Ballet Folklórico and Mariachi NU spread Latinx culture at their annual spring showcases


Evan Robinson-Johnson/Daily Senior Staffer

Mariachi NU performs at their seventh annual spring show. Guitars, trumpets, violins and traditional instruments like the guitarrón and the vihuela make up the instrumentation for the group.

Austin Benavides, Assistant Campus Editor


Flashes of colorful dresses and the sound of trumpets and guitarrónes filled the Ryan and McCormick auditoriums this weekend as Ballet Folklórico Mexicano de Northwestern and Mariachi NU performed their annual spring showcases.

On May 4, Ballet Folklórico hosted their sixth annual Colores de la Primavera show. Dancers were clad in traditional dresses, sombreros ponchos and special tap shoes to make the traditional sound for folkloric dance.

While dancing “El Rascapetate,” the performers wore black dresses adorned with bright flowers from the Mexican state of Chiapas. Vicky Delira, the president of Ballet Folklórico, said the dresses were specific to Chiapas’ Mexican culture. The black dresses represented the dark forests of Chiapas, and the flowers symbolized the beauty found within this darkness.

Medill senior Sidney Thomas attended the show and said people should “broaden their horizons” and attend cultural events like Ballet Folklorico.

“It was really colorful, really beautiful,” Thomas said. “I thought that the speed that they were moving at was incredible and the amount of time that they kept that speed — I was getting tired just looking at them.”

An important focus of this show, Delira said, was to represent the various different regions that make up Mexico. Ballet Folklorico performed dances from several different states including Jalisco, Baja California, Chiapas, Sinaloa, Veracruz and Guerrero.

“If all you ever focus on is the Mariachi and the Jalisco, you’re missing out on the great majority of Mexico,” said Delira, a Weinberg junior. “They’re very different styles of music. You can’t dance a song for Veracruz in a Guerrero outfit because everything is so precise, and part of tonight is showing as many of these regions as we can and as much of the music and as many of the costumes and traditional dresses.”

For a part of Ballet Folklórico’s show, Mariachi NU made an appearance, previewing its May 5 spring showcase.

At Mariachi NU’s seventh annual spring show, the group opened with a small performance by Ballet Folklórico, after which the showcase segued from dance into music.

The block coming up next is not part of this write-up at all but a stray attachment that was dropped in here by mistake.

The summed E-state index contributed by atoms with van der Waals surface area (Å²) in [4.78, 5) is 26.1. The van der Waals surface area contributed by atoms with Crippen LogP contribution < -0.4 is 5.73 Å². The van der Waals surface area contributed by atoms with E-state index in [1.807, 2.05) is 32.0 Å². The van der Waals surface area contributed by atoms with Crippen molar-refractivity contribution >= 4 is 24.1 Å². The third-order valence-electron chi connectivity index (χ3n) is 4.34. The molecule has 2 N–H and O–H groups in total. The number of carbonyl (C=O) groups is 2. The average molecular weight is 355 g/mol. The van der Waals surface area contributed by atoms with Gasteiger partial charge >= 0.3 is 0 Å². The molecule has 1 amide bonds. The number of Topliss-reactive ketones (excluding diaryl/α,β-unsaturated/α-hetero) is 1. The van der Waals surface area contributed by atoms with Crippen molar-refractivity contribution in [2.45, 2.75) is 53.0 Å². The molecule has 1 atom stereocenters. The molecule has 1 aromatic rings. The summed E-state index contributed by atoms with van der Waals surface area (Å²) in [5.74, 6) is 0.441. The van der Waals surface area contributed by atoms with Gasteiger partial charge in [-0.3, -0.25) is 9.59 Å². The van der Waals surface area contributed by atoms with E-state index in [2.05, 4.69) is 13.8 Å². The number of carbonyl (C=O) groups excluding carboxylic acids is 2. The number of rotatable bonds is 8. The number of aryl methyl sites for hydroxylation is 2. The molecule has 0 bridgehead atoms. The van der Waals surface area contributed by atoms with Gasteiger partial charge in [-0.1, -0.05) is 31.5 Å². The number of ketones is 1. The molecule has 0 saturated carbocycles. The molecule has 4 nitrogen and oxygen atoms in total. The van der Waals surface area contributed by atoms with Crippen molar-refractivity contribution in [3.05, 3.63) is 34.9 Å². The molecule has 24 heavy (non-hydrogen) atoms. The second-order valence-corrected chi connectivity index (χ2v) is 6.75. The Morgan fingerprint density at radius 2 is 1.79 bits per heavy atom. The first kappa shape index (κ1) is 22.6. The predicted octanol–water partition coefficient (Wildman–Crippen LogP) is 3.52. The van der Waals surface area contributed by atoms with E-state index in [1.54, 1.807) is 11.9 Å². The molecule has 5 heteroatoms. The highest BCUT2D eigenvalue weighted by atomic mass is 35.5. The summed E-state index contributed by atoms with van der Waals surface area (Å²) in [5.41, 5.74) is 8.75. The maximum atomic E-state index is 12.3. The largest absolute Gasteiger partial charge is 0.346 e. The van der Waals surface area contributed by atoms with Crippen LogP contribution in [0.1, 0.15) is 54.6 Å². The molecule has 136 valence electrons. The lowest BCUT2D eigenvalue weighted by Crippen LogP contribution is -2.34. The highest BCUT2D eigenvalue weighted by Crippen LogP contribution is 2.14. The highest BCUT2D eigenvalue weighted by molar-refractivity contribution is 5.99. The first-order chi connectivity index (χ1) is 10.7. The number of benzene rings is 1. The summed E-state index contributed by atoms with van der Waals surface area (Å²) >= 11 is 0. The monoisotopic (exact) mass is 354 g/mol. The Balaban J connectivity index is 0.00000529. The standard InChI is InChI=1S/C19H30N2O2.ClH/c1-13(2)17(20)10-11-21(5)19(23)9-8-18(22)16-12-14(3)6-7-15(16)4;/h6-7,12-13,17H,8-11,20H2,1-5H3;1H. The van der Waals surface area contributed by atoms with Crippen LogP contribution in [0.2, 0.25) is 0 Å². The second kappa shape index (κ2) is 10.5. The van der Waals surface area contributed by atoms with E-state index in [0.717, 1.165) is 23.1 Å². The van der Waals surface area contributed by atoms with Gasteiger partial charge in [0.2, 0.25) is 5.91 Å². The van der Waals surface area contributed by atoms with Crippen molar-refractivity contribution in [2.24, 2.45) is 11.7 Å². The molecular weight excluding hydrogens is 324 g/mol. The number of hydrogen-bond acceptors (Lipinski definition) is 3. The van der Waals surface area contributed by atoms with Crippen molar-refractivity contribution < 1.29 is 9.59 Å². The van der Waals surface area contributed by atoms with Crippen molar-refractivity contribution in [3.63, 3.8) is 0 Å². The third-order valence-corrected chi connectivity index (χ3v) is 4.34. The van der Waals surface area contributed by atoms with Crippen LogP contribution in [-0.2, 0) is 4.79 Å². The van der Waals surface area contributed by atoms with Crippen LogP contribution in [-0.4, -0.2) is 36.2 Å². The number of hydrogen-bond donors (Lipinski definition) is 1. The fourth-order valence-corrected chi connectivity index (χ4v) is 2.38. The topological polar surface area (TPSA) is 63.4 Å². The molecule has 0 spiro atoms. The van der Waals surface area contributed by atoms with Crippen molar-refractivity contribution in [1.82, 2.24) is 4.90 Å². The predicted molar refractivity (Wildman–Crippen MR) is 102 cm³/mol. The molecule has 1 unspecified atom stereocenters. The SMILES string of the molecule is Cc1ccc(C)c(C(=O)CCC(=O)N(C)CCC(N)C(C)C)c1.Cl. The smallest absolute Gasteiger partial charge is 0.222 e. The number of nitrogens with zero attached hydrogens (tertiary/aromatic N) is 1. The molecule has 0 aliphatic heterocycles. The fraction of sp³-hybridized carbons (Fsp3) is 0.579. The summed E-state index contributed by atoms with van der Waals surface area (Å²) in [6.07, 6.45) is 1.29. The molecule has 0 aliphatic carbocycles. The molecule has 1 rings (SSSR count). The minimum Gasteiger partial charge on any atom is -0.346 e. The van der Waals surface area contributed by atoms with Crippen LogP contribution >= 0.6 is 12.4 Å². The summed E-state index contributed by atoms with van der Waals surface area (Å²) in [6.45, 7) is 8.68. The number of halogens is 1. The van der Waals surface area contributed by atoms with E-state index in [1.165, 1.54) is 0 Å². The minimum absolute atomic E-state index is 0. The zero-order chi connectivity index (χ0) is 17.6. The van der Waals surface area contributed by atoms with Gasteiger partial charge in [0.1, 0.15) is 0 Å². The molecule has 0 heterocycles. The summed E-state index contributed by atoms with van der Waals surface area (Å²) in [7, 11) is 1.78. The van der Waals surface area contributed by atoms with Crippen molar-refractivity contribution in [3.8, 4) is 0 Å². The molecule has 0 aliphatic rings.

Mariachi NU sang both mariachi classics and new hits during their performance, ranging from “El Cascabel” to Selena Quintanilla’s “No Me Queda Más.” They even included a Disney song in their show, performing a rendition of “Recuérdame” from the movie “Coco.”

Angélica Miranda, music director, violinist and singer, said she was “proud” everyone “put their hearts out” during their performances. Miranda sang lead for the Vicente Fernández classic, “Volver, Volver” a song that she said she holds close to her heart. But her personal highlight of the night, she said, was the performance by Curie High School Mariachi Juvenil.

Mariachi Juvenil, located in Chicago’s South Side, is the longest running student-run mariachi group in Chicago, having performed since 1997. The group has a personal connection to Mariachi NU; Miranda was a member when she attended Curie High School.

Although occurring on separate days, both Ballet Folklórico and Mariachi NU’s spring showcases were focused on fostering a sense of community, Miranda said.

Both shows made an effort to include the crowd in their performances. Ballet Folklórico called up members of the audience to dance to a “Payaso de Rodeo,” a group dance traditionally done at Latinx parties, and Mariachi NU asked the audience to sing along to songs like “Viva México” and “El Mariachi Loco.”

“Mexican culture, Latino culture, it’s not that big here (at Northwestern),” Miranda, a Weinberg senior, said. “We’re in a predominately white institution, so having this space for us is great. Yes, people who are Latinos join us here, but also people who aren’t. So it’s amazing that we just get to share our culture with the campus, the community and Chicago.”

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